The Vancouver couple ticketed for disobeying isolation requirements and travelling to the Yukon to jump the COVID-19 vaccine queue has been identified.
Rod Baker, 55, and his wife, Ekaterina Baker, 32, were ticketed and charged in Whitehorse on Thursday for breaking Yukon’s Civil Emergency Measures Act.
The couple was required by territorial law to isolate for 14 days upon arrival but allegedly took a private plane to the remote community of Beaver Creek to receive the Moderna vaccine.
They each received two $575 fines for failing to self isolate and failing to behave in a manner consistent with their declaration, according to the tickets filed in the court registry and provided to Global News on Monday.
Also on Monday, Great Canadian Gaming Corp. announced that Rod Baker has stepped down as its president and chief executive.
Rod Baker was also a member of Great Canadian Gaming’s board of directors.
In 2019, he was compensated $10,643,072 by Great Canadian Gaming according to the company’s financial statements.
In a statement to Global News Monday night, Great Canadian Gaming Corp. said it does not comment on personal matters relating to former employees, but that the company will not tolerate staff who do not comply with strict compliance policies in regards to travel.
“Great Canadian’s board of directors has no tolerance for actions that run counter to the company’s objectives and values. Since the onset of the pandemic our overriding focus as a company has been on doing everything we can to keep our people healthy, and to enable our communities to combat the spread of COVID-19,” Great Canadian Gaming Corp. Chuck Keeling said.
A mobile vaccine team had been administering the vaccine to the isolated community of around 100 people in Beaver Creek, including members of the White River First Nation.
The couple has 30 days to pay the ticket or plead not guilty and receive a court date to challenge the ticket.
Ekaterina Baker is an actress who most recently appeared in the movie Chick Fight.
Beaver Creek was chosen as a priority to receive the vaccine because it’s a remote border community.
“When I first saw a picture of the couple today my first thought was privilege,” said White River First Nation member and COVID-19 Inter-agency lead Janet VanderMeer.
VanderMeer told Global News Monday that she was angry to discover the couple flew into the Nation’s traditional territory, lied to officials, and took two vaccines from those who need it the most.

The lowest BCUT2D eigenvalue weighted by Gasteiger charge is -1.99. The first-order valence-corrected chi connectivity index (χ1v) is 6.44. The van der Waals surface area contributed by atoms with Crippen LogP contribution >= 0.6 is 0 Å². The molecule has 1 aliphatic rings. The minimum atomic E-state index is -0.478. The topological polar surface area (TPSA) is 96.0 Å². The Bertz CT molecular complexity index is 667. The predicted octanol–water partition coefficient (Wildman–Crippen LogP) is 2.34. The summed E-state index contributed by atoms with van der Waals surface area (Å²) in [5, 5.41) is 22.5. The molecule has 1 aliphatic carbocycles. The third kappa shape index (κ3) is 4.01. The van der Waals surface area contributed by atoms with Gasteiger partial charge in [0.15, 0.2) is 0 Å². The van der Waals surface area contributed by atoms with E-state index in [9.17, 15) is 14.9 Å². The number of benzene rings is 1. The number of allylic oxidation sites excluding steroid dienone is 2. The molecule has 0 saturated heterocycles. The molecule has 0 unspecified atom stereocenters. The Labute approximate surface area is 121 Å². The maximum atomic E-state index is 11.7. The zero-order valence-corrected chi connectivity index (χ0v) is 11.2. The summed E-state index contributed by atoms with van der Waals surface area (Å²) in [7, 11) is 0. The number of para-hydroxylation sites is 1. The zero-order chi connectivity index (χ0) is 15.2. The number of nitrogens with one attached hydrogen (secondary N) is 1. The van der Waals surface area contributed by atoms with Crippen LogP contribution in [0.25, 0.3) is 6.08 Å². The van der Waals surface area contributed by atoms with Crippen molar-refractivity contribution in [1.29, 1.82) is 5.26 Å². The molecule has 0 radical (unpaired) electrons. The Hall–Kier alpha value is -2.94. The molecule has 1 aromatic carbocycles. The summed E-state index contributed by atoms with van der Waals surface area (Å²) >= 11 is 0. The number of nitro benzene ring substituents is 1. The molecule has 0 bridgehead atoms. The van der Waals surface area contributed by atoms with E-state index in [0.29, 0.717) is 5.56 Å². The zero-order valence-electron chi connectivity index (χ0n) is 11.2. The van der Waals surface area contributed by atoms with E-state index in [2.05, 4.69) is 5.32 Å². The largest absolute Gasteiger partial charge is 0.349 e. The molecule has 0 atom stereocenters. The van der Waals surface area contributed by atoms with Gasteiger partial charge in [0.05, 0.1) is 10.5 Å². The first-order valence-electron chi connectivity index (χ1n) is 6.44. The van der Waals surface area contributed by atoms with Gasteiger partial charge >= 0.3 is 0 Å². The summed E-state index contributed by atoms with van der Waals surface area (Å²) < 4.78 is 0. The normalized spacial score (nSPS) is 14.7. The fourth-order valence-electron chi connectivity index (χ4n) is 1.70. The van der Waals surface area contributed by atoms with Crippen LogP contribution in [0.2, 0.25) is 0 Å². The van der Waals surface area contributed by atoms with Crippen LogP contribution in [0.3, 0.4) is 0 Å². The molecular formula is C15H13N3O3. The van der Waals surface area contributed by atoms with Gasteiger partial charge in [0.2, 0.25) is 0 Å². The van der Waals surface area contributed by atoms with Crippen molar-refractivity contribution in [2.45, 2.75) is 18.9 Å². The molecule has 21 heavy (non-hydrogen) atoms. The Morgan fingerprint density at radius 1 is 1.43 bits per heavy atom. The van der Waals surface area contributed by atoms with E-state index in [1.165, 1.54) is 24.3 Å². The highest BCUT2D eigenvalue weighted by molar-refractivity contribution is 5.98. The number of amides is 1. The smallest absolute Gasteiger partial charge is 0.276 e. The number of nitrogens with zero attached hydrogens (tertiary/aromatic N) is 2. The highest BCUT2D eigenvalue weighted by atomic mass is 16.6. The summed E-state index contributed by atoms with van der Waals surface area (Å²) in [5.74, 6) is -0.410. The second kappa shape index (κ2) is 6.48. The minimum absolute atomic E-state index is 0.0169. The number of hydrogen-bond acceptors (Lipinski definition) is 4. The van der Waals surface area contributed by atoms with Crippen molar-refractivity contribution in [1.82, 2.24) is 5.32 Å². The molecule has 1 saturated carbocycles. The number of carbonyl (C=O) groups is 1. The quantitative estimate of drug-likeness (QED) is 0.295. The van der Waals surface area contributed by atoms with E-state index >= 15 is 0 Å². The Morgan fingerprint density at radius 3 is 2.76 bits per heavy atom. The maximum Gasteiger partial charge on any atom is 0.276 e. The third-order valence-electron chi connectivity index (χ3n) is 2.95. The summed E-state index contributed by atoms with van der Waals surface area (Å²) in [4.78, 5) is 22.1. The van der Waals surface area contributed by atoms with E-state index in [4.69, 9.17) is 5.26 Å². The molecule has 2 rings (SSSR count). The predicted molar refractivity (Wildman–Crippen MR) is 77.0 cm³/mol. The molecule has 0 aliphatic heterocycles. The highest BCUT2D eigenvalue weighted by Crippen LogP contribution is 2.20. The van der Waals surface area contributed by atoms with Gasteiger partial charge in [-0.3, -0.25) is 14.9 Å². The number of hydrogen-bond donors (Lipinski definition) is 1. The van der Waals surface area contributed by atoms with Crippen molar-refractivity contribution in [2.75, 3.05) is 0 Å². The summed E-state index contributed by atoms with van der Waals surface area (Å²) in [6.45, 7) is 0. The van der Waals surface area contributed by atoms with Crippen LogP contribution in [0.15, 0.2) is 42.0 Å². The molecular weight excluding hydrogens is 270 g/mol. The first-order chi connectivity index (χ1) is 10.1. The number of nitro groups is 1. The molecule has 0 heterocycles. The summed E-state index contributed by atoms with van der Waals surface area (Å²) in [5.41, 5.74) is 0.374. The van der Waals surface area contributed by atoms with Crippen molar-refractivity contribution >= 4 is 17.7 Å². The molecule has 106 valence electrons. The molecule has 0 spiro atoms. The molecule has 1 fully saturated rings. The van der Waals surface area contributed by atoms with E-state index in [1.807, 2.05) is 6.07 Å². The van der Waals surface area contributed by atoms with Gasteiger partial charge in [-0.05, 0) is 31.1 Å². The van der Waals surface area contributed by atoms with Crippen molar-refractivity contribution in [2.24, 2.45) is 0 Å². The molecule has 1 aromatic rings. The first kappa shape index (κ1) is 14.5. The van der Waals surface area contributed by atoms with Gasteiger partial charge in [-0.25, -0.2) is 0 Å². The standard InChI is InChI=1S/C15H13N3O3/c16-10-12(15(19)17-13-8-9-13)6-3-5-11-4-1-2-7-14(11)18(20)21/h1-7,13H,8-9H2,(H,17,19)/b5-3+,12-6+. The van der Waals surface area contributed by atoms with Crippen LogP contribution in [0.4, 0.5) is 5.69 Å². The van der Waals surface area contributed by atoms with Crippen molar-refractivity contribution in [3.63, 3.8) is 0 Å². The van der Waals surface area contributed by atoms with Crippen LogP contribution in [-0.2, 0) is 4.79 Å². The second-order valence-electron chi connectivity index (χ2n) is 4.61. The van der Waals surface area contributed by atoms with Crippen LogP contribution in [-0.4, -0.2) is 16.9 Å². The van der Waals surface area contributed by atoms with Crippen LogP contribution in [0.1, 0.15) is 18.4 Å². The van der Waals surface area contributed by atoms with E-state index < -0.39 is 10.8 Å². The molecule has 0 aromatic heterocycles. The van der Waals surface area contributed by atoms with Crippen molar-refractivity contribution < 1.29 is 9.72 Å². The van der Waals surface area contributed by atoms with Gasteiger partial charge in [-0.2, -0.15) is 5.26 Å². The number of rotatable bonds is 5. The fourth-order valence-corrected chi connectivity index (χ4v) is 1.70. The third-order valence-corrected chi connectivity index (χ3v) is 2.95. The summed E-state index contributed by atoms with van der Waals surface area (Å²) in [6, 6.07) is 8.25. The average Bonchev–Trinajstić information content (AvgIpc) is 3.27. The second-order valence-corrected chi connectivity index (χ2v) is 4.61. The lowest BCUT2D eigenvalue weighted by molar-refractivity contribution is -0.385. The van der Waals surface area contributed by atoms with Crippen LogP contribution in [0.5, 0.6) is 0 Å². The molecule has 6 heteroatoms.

“Our oldest resident of Beaver Creek, who is 88 years old, was in the same room as this couple. My mom, who’s palliative, was in the same room as this couple… Probably the two most vulnerable members of our community were in the same room and the risk of exposure that this privileged couple, how do you justify a $500 fine?”
“I think of the risks they put our elders, our seniors, members of our community. It’s outrageous.”
The White River First Nation is now vowing to do everything to ensure a stricter punishment for this couple.
“That’s gotta be jail time. I can’t see anything less. For what our community has been through the last few days. The exhaustion. It’s just mind-boggling,” VanderMeer said.
The Chief of the White River First Nation echoed those sentiments Monday, saying he has been in contact with the government and RCMP.
“We implore all Canadians to respect the vaccination rollout process and to not take similar actions. While we understand many want to have a vaccination immediately, it is not appropriate to skirt the rules put in place and approach our community in this way, ” White River First Nation Chief Angela Demit said.
B.C’s top doctor was asked about the incident Monday during the daily COVID-19 update, and Dr. Bonnie Henry did not mince words.
“I think they should be ashamed of themselves. They put a community at risk for their own gain and that is appalling,” Henry said.
On Friday, Yukon Community Services Minister John Streicker said he was outraged that a couple had allegedly chartered a flight to Beaver Creek to get the shots only two days after arriving in the territory, despite declaring they would follow the mandatory two-week self-isolation protocol.
Streicker said the pair allegedly presented themselves as visiting workers, misleading staff at the mobile clinic in Beaver Creek.
He said territorial enforcement officers received a call about the couple, who were later intercepted at the Whitehorse Airport.
– with files from the Canadian Press